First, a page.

“This error isn’t limited to Boston. For years, government officials (with approval from lower courts) have been censoring religious expression from the public square in fear of violating the Constitution. Many mistakenly think that exclusion of religion is the safest option. This mistake goes beyond a flagpole—similar reasoning has been used to prohibit religious groups from advertising on trains and buses, exclude religious schools from generally available funding programs, and even deny FEMA aid to churches and synagogues damaged by hurricanes.”

This case helps to clarify that misconception. In his concurrence, Justice Kavanaugh addresses this point,

“As this Court has repeatedly made clear, however, a government does not violate the Establishment Clause merely because it treats religious persons, organizations, and speech equally with secular persons, organizations, and speech in public programs, benefits, facilities, and the like. . . On the contrary, a government violates the Constitution when (as here) it excludes religious persons, organizations, or speech because of religion from public programs, benefits, facilities, and the like. . . Under the Constitution, a government may not treat religious persons, religious organizations, or religious speech as second-class.”

How did the ERLC engage this case?

The ERLC joined an amicus brief asking the Supreme Court to rule in favor of Camp Constitution. Our brief argued that the City of Boston violated the Free Exercise Clause and Establishment Clause and wrongly discriminated against the speech of an organization. As reasoned in our brief,

Providing organizations the opportunity to communicate on public property does not give the government the authority to discriminate based on the viewpoint of their speech, even when the forum is used at other times for the government’s own speech. That conclusion follows from both this Court’s forum analysis under the Free Speech Clause and its Free Exercise Clause precedents requiring religious organizations to be treated on a nondiscriminatory basis when government benefits are dispensed or restrictions imposed.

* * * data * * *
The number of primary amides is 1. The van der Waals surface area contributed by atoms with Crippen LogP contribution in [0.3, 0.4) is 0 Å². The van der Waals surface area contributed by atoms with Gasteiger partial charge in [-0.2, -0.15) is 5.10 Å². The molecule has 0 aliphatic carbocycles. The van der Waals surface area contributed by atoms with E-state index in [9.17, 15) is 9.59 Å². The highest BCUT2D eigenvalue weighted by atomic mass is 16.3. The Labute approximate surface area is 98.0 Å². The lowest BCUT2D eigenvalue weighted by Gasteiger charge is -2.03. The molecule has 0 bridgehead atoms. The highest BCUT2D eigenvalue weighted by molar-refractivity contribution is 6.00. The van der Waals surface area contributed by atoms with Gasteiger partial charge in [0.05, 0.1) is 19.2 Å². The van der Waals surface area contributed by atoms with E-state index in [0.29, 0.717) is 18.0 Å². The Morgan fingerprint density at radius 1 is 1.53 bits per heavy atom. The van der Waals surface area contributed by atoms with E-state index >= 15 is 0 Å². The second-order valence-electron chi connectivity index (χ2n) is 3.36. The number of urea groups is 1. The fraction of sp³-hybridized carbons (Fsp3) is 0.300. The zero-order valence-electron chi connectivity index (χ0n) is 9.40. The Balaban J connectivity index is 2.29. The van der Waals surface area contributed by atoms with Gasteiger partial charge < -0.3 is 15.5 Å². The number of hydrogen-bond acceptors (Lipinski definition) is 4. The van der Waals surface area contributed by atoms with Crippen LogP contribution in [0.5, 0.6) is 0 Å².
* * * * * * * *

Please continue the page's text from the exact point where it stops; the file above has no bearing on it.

The ERLC believes our First Amendment rights travel together. A weakening of one is a weakening of all of the foundational rights contained in the First Amendment. The Supreme Court has taken a robust view of these foundational rights, and we are grateful that the justices once again ruled in favor of freedom of speech in the public square.

Policy Staff

The policy staff works on behalf of the Southern Baptist interests in the ERLC's Washington, D.C., office, the Leland House. Read More by this Author

Article 12: The Future of AI

We affirm that AI will continue to be developed in ways that we cannot currently imagine or understand, including AI that will far surpass many human abilities. God alone has the power to create life, and no future advancements in AI will usurp Him as the Creator of life. The church has a unique role in proclaiming human dignity for all and calling for the humane use of AI in all aspects of society.

We deny that AI will make us more or less human, or that AI will ever obtain a coequal level of worth, dignity, or value to image-bearers. Future advancements in AI will not ultimately fulfill our longings for a perfect world. While we are not able to comprehend or know the future, we do not fear what is to come because we know that God is omniscient and that nothing we create will be able to thwart His redemptive plan for creation or to supplant humanity as His image-bearers.

Genesis 1; Isaiah 42:8; Romans 1:20-21; 5:2; Ephesians 1:4-6; 2 Timothy 1:7-9; Revelation 5:9-10

Article 11: Public Policy

We affirm that the fundamental purposes of government are to protect human beings from harm, punish those who do evil, uphold civil liberties, and to commend those who do good. The public has a role in shaping and crafting policies concerning the use of AI in society, and these decisions should not be left to those who develop these technologies or to governments to set norms.

We deny that AI should be used by governments, corporations, or any entity to infringe upon God-given human rights. AI, even in a highly advanced state, should never be delegated the governing authority that has been granted by an all-sovereign God to human beings alone.